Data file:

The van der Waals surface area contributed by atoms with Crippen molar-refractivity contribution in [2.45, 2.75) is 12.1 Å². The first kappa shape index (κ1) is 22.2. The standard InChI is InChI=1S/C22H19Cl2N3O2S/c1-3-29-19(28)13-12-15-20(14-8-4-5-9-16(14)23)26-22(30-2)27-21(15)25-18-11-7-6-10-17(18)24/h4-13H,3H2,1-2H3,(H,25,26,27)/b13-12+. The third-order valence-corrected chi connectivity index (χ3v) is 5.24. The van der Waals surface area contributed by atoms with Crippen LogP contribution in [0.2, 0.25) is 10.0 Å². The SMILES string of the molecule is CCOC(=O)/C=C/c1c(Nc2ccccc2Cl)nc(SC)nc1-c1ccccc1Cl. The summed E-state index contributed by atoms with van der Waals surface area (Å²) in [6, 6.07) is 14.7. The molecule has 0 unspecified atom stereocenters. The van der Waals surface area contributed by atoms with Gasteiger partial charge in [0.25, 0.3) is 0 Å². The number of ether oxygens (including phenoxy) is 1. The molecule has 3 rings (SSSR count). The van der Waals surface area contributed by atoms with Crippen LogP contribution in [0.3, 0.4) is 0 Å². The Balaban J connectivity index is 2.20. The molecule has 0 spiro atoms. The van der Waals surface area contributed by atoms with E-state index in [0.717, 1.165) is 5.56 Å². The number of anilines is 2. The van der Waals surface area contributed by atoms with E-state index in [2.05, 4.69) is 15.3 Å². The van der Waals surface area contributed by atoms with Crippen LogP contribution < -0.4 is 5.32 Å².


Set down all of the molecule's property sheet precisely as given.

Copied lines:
The van der Waals surface area contributed by atoms with Crippen molar-refractivity contribution in [2.45, 2.75) is 12.1 Å². The first kappa shape index (κ1) is 22.2. The standard InChI is InChI=1S/C22H19Cl2N3O2S/c1-3-29-19(28)13-12-15-20(14-8-4-5-9-16(14)23)26-22(30-2)27-21(15)25-18-11-7-6-10-17(18)24/h4-13H,3H2,1-2H3,(H,25,26,27)/b13-12+. The third-order valence-corrected chi connectivity index (χ3v) is 5.24. The van der Waals surface area contributed by atoms with Crippen LogP contribution in [0.2, 0.25) is 10.0 Å². The SMILES string of the molecule is CCOC(=O)/C=C/c1c(Nc2ccccc2Cl)nc(SC)nc1-c1ccccc1Cl. The summed E-state index contributed by atoms with van der Waals surface area (Å²) in [6, 6.07) is 14.7. The molecule has 0 unspecified atom stereocenters. The van der Waals surface area contributed by atoms with Gasteiger partial charge in [0.25, 0.3) is 0 Å². The number of ether oxygens (including phenoxy) is 1. The molecule has 3 rings (SSSR count). The van der Waals surface area contributed by atoms with Crippen LogP contribution in [0.3, 0.4) is 0 Å². The Balaban J connectivity index is 2.20. The molecule has 0 spiro atoms. The van der Waals surface area contributed by atoms with E-state index in [0.717, 1.165) is 5.56 Å². The number of anilines is 2. The van der Waals surface area contributed by atoms with E-state index in [2.05, 4.69) is 15.3 Å². The van der Waals surface area contributed by atoms with Crippen LogP contribution < -0.4 is 5.32 Å².